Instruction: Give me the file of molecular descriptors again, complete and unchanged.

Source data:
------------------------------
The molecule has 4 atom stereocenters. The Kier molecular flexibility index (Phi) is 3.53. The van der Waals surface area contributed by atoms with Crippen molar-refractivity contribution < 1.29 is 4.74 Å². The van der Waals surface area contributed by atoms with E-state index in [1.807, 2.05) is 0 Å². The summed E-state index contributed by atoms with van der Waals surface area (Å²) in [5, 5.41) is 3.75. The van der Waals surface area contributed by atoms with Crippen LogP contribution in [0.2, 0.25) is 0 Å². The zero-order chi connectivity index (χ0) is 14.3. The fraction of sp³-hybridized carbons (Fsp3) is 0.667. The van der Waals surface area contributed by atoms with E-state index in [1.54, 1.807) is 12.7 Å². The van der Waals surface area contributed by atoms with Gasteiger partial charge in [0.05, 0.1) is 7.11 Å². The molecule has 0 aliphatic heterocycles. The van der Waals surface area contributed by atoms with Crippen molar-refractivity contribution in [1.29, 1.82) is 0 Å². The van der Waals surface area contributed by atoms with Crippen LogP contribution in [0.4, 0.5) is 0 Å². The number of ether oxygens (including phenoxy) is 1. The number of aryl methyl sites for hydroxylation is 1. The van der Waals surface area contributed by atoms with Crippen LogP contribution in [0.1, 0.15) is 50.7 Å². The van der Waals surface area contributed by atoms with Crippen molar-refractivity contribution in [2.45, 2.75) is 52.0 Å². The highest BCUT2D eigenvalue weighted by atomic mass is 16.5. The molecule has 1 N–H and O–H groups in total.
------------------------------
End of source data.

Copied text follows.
The molecule has 4 atom stereocenters. The Kier molecular flexibility index (Phi) is 3.53. The van der Waals surface area contributed by atoms with Crippen molar-refractivity contribution < 1.29 is 4.74 Å². The van der Waals surface area contributed by atoms with E-state index in [1.807, 2.05) is 0 Å². The summed E-state index contributed by atoms with van der Waals surface area (Å²) in [5, 5.41) is 3.75. The van der Waals surface area contributed by atoms with Crippen LogP contribution in [0.2, 0.25) is 0 Å². The zero-order chi connectivity index (χ0) is 14.3. The fraction of sp³-hybridized carbons (Fsp3) is 0.667. The van der Waals surface area contributed by atoms with E-state index in [1.54, 1.807) is 12.7 Å². The van der Waals surface area contributed by atoms with Gasteiger partial charge in [0.05, 0.1) is 7.11 Å². The molecule has 0 aliphatic heterocycles. The van der Waals surface area contributed by atoms with Crippen molar-refractivity contribution in [1.29, 1.82) is 0 Å². The van der Waals surface area contributed by atoms with Crippen LogP contribution in [0.4, 0.5) is 0 Å². The number of ether oxygens (including phenoxy) is 1. The number of aryl methyl sites for hydroxylation is 1. The van der Waals surface area contributed by atoms with Crippen LogP contribution in [0.1, 0.15) is 50.7 Å². The van der Waals surface area contributed by atoms with Crippen molar-refractivity contribution in [2.45, 2.75) is 52.0 Å². The highest BCUT2D eigenvalue weighted by atomic mass is 16.5. The molecule has 1 N–H and O–H groups in total.